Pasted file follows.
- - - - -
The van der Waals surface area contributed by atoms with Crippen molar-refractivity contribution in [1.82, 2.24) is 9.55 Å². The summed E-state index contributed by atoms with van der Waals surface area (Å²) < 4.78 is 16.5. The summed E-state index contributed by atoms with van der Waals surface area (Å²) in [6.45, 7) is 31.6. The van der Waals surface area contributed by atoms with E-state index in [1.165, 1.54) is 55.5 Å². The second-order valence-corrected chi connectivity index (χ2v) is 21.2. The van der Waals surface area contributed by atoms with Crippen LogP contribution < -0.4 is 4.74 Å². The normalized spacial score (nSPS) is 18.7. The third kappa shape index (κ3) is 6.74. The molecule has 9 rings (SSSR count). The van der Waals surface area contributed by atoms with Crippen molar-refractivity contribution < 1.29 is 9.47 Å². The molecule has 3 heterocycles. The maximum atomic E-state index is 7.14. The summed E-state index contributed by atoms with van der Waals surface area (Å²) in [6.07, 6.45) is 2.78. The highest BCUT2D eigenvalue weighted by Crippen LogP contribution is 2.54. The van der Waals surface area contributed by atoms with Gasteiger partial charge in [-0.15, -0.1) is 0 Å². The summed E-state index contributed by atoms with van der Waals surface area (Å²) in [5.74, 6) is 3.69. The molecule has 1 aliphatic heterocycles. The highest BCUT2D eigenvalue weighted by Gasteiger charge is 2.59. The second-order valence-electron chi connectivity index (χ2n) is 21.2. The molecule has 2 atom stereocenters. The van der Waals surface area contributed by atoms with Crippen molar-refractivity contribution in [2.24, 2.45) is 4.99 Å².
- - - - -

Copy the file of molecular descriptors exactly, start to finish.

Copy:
The van der Waals surface area contributed by atoms with Crippen molar-refractivity contribution in [1.82, 2.24) is 9.55 Å². The summed E-state index contributed by atoms with van der Waals surface area (Å²) < 4.78 is 16.5. The summed E-state index contributed by atoms with van der Waals surface area (Å²) in [6.45, 7) is 31.6. The van der Waals surface area contributed by atoms with E-state index in [1.165, 1.54) is 55.5 Å². The second-order valence-corrected chi connectivity index (χ2v) is 21.2. The van der Waals surface area contributed by atoms with Crippen LogP contribution < -0.4 is 4.74 Å². The normalized spacial score (nSPS) is 18.7. The third kappa shape index (κ3) is 6.74. The molecule has 9 rings (SSSR count). The van der Waals surface area contributed by atoms with Crippen molar-refractivity contribution < 1.29 is 9.47 Å². The molecule has 3 heterocycles. The maximum atomic E-state index is 7.14. The summed E-state index contributed by atoms with van der Waals surface area (Å²) in [6.07, 6.45) is 2.78. The highest BCUT2D eigenvalue weighted by Crippen LogP contribution is 2.54. The van der Waals surface area contributed by atoms with Gasteiger partial charge in [-0.15, -0.1) is 0 Å². The summed E-state index contributed by atoms with van der Waals surface area (Å²) in [5.74, 6) is 3.69. The molecule has 1 aliphatic heterocycles. The highest BCUT2D eigenvalue weighted by Gasteiger charge is 2.59. The second-order valence-electron chi connectivity index (χ2n) is 21.2. The molecule has 2 atom stereocenters. The van der Waals surface area contributed by atoms with Crippen molar-refractivity contribution in [2.24, 2.45) is 4.99 Å².